Low fermentable oligosaccharides, disaccharides, monosaccharides and polyols (FODMAP) diet improves symptoms in adults suffering from irritable bowel syndrome (IBS) compared to standard IBS diet: A meta-analysis of clinical studies.PLoS One. 2017; 12(8):e0182942.Plos
Irritable bowel syndrome (IBS) and functional digestive tract disorders, e.g. functional bloating, carbohydrate maldigestion and intolerances, are very common disorders frequently causing significant symptoms that challenge health care systems. A low Fermentable Oligosaccharides, Disaccharides, Monosaccharides and Polyols (FODMAP) diet is one of the possible therapeutic approaches for decreasing abdominal symptoms and improving quality of life.
We aimed to meta-analyze data on the therapeutic effect of a low-FODMAP diet on symptoms of IBS and quality of life and compare its effectiveness to a regular, standard IBS diet with high FODMAP content, using a common scoring system, the IBS Symptom Severity Score (IBS-SSS).
A systematic literature search was conducted in PubMed, EMBASE and the Cochrane Library as well as in the references in a recent meta-analysis. Adult patients diagnosed with IBS according to the Rome II, Rome III, Rome IV or NICE criteria were included in the analysis.
Mean differences with 95% confidence intervals were calculated from studies that contained means, standard deviation (SD) or mean differences and SD of differences and p-values. A random effect model was used because of the heterogeneity (Q test (χ2) and I2 indicator). A p-value of less than 0.05 was chosen to indicate a significant difference.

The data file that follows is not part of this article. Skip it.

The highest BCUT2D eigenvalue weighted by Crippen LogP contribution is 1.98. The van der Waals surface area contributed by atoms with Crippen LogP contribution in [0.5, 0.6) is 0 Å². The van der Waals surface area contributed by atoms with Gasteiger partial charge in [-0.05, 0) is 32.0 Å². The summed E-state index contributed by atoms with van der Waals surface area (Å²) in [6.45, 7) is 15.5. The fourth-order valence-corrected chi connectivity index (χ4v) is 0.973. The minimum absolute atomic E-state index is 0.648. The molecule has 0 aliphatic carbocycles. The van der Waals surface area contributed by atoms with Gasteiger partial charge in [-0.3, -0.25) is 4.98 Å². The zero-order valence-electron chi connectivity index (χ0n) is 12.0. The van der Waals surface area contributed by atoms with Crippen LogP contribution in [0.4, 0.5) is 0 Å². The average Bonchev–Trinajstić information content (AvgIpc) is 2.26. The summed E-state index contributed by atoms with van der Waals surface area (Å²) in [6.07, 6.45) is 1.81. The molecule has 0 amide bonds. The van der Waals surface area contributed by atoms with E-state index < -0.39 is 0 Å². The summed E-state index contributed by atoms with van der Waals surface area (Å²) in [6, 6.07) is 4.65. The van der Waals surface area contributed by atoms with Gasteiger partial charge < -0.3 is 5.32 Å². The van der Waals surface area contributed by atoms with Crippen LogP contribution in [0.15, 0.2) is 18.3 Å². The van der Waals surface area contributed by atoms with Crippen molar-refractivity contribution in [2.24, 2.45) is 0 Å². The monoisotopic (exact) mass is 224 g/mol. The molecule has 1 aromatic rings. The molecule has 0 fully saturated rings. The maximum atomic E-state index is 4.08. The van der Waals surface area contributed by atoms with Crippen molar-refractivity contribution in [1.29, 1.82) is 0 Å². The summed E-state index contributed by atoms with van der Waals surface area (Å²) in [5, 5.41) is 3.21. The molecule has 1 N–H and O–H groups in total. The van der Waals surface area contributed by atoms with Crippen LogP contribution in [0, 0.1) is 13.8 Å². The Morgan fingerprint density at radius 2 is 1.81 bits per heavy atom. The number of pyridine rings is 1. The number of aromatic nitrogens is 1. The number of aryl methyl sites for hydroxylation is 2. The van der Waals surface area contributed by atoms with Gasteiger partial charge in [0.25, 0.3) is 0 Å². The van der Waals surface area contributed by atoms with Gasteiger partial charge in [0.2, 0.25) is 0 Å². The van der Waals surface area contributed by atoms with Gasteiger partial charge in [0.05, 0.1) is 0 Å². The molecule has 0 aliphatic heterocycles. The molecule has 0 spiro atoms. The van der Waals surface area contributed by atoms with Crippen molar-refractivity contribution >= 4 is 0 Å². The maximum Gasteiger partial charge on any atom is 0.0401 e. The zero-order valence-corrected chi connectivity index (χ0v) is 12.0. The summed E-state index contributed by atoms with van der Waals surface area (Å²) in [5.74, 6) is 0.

The literature search yielded 902 publications, but only 10 were eligible for our meta-analysis. Both regular and low-FODMAP diets proved to be effective in IBS, but post-diet IBS-SSS values were significantly lower (p = 0.002) in the low-FODMAP group. The low-FODMAP diet showed a correlation with the improvement of general symptoms (by IBS-SSS) in patients with IBS.
This meta-analysis provides high-grade evidence of an improved general symptom score among patients with irritable bowel syndrome who have maintained a low-FODMAP diet compared to those on a traditional IBS diet, therefore showing its superiority to regular IBS dietary therapy. These data suggest that a low-FODMAP diet with dietitian control can be a candidate for first-line therapeutic modality in IBS. Because of a lack of data, well-planned randomized controlled studies are needed to ascertain the correlation between improvement of separate key IBS symptoms and the effect of a low-FODMAP diet.